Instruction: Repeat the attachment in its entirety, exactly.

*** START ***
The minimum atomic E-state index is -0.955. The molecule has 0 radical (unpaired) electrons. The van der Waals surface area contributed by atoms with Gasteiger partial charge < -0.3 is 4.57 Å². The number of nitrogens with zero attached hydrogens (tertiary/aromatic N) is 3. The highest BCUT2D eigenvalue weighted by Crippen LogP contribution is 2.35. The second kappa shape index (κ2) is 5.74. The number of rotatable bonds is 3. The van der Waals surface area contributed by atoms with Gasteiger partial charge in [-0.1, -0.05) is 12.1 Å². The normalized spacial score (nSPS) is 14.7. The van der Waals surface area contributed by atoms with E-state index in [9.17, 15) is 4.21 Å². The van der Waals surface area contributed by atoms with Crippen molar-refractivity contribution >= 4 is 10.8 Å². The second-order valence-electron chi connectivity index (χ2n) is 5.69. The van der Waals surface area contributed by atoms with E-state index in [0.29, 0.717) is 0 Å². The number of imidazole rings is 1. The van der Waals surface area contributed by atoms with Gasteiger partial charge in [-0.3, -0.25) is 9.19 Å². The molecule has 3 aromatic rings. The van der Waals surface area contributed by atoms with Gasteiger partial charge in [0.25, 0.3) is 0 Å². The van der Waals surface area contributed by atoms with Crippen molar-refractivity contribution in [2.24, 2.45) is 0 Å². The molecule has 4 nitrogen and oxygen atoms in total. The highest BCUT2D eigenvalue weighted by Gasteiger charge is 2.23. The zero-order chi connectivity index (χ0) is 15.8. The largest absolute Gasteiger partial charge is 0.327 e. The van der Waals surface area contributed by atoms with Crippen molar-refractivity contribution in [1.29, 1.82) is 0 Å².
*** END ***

The minimum atomic E-state index is -0.955. The molecule has 0 radical (unpaired) electrons. The van der Waals surface area contributed by atoms with Gasteiger partial charge < -0.3 is 4.57 Å². The number of nitrogens with zero attached hydrogens (tertiary/aromatic N) is 3. The highest BCUT2D eigenvalue weighted by Crippen LogP contribution is 2.35. The second kappa shape index (κ2) is 5.74. The number of rotatable bonds is 3. The van der Waals surface area contributed by atoms with Gasteiger partial charge in [-0.1, -0.05) is 12.1 Å². The normalized spacial score (nSPS) is 14.7. The van der Waals surface area contributed by atoms with E-state index in [9.17, 15) is 4.21 Å². The van der Waals surface area contributed by atoms with Crippen molar-refractivity contribution >= 4 is 10.8 Å². The second-order valence-electron chi connectivity index (χ2n) is 5.69. The van der Waals surface area contributed by atoms with E-state index in [0.29, 0.717) is 0 Å². The number of imidazole rings is 1. The van der Waals surface area contributed by atoms with Gasteiger partial charge in [-0.3, -0.25) is 9.19 Å². The molecule has 3 aromatic rings. The van der Waals surface area contributed by atoms with Gasteiger partial charge in [0.25, 0.3) is 0 Å². The van der Waals surface area contributed by atoms with Crippen molar-refractivity contribution in [2.24, 2.45) is 0 Å². The molecule has 4 nitrogen and oxygen atoms in total. The highest BCUT2D eigenvalue weighted by Gasteiger charge is 2.23. The zero-order chi connectivity index (χ0) is 15.8. The largest absolute Gasteiger partial charge is 0.327 e. The van der Waals surface area contributed by atoms with Crippen molar-refractivity contribution in [1.29, 1.82) is 0 Å².